Orbit II will be releasing alongside an app that allows listeners to experience the record’s artwork in augmented reality. ” “To me, playfulness is a big part of what I do. I hope to invite people to explore and experience new music (and art) actively, instead of passively. Hands on,” Jackson explains. “This is why the visually interactive element of ORBIT II is so essential.”
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Earlier this year, I wrote about the Amsterdam, The Netherlands-based singer/songwriter, multi-instrumentalist, producer and multi-disciplinary artist, Tessa Rose Jackson, who’s perhaps best known for her solo recording project Someone. Now, as you may recall, her debut EP Chain Reaction was an ambitious and creative undertaking that involved an accompanying short film. Unsurprisingly, the Amsterdam-based singer/songwriter, multi-instrumentalist, producer and multi-disciplinary artist’s forthcoming sophomore EP, Orbit may arguably be her most ambitious undertaking yet:  the material finds Jackson exploring the intensity with which art and music can be fused and how they can fully enhanced.

Thematically, the material incisively comments on our overstimulated digital age, suggesting that we spend so much time on our phones and on social media being exposed to external distractions that we’re essentially orbiting  around each other and our passions, rarely touching, resting or even focusing long enough to truly connect to anything or anyone.  Jackson also created an interactive augmented reality exhibition that combines her music with cutting edge technology and hypnotic art, which employs elements reminiscent of space and planets, with the exhibition being presented in gallery spaces in Amsterdam, London, Berlin, and Paris.

When viewed through a tablet or a smartphone, the artwork comes to life, and the song linked to that particular piece will be played through the viewer’s headphones. The artworks each react differently and react to the music, dynamically building as the songs progress. They will also react to touch from the viewer on their tablet screens, allowing full interaction and immersion. Trippy, huh?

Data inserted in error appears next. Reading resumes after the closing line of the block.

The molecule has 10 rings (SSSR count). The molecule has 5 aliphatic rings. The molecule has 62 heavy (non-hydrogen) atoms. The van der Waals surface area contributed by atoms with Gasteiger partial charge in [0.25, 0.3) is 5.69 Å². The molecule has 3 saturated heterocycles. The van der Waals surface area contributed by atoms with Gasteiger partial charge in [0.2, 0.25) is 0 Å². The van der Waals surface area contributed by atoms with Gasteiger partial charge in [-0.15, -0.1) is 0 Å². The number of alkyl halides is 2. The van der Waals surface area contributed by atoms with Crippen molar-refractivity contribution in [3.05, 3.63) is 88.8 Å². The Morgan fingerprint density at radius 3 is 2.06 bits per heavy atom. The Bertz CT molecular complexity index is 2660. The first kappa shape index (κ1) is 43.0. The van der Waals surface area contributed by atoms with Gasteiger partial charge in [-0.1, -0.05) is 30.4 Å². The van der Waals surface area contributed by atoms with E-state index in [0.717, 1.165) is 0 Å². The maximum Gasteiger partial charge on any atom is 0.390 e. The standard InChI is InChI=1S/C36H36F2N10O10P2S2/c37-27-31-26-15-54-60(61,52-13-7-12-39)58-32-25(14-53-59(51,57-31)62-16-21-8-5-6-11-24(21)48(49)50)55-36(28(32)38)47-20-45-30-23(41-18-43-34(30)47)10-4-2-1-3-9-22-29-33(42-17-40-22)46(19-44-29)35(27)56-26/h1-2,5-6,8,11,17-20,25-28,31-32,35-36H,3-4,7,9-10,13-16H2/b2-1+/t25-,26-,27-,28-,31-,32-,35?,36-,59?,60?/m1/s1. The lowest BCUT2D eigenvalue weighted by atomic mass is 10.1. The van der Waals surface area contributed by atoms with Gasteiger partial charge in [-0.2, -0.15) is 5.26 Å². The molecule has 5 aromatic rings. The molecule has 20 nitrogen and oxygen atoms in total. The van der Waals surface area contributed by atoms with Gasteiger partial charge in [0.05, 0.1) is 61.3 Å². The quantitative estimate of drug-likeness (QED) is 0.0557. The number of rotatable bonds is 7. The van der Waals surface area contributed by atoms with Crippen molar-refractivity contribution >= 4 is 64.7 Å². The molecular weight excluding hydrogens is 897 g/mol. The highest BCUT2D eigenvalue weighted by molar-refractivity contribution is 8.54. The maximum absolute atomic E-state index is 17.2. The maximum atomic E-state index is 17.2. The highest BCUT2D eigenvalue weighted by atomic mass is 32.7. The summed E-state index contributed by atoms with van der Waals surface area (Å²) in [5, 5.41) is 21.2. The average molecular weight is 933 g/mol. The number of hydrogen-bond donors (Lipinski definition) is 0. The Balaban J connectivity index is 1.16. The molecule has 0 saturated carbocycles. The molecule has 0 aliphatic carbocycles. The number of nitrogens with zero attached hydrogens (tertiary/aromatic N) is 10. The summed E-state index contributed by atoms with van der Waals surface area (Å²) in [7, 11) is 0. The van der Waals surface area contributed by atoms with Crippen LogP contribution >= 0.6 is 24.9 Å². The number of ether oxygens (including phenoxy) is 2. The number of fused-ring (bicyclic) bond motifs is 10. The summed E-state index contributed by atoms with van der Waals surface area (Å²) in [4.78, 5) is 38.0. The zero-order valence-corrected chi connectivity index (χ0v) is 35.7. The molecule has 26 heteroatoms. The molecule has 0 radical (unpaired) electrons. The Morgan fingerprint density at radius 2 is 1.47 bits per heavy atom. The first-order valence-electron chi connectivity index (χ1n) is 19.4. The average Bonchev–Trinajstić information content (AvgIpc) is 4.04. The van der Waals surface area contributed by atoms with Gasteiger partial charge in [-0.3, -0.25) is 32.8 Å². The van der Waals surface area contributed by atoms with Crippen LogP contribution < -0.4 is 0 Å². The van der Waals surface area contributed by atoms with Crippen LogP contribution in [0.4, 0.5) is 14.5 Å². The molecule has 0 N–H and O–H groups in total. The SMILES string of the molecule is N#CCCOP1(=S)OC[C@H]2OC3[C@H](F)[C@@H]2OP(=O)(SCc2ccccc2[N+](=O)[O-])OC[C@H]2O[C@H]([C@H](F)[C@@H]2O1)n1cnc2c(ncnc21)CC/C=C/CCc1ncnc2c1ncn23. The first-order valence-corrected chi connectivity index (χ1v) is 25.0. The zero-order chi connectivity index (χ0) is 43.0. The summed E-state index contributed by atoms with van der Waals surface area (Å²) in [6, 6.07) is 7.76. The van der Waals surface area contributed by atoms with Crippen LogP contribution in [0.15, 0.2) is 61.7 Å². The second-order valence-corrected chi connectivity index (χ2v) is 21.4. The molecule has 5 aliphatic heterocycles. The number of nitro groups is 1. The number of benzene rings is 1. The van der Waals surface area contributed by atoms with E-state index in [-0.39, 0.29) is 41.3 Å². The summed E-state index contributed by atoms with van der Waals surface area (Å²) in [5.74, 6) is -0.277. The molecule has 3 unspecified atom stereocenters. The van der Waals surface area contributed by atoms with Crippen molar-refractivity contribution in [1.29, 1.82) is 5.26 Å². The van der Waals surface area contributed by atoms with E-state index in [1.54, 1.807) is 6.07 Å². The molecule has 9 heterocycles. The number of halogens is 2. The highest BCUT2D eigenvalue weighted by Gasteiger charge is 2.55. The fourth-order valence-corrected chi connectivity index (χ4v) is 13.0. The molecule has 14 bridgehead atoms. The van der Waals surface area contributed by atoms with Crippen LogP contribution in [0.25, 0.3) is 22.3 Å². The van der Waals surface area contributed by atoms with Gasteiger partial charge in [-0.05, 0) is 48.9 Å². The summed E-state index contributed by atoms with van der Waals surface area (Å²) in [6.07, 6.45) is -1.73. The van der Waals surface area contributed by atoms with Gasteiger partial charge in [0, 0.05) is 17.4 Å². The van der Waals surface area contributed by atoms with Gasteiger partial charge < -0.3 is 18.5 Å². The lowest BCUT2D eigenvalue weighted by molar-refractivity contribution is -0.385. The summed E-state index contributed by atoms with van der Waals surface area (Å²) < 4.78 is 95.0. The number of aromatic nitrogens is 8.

Orbit‘s first single, the dreamy and ethereal “Get It Together” was centered by shimmering and arpeggiated synths, thumping beats, buzzing power chords and a soaring hook that in some way brought Tame Impala and Air to mind. Centered around an infectious groove, shimmering guitars, four-on-the-floor like beats, the EP’s latest single “I Can’t Remember How To Talk To You” will further Jackson’s growing reputation for crafting breezy and buoyant hooks.

Orbit EP will see a May 1, 2019 release through [PIAS] Recordings.

 

Tessa Rose Jackson is an Amsterdam, The Netherlands-based singer/songwriter, multi-instrumentalist, producer and multi-disciplinary artist, best known among indie circles as Someone. Her debut EP Chain Reaction was an ambitious creative undertaking that involved an accompanying short film. Jackson’s forthcoming EP Orbit finds Jackson exploring the intensity with which art and music can be fused, and how they can fully enhance themselves. And interestingly, the Amsterdam-based multi-instrumentalist, producer and multi-disciplinary artist crated an interactive augmented reality exhibition that combines her music with cutting edge technology and hypnotic art, which use elements reminiscent of space and planets. The exhibition will be presented in gallery spaces in Amsterdam, London, Berlin, and Paris.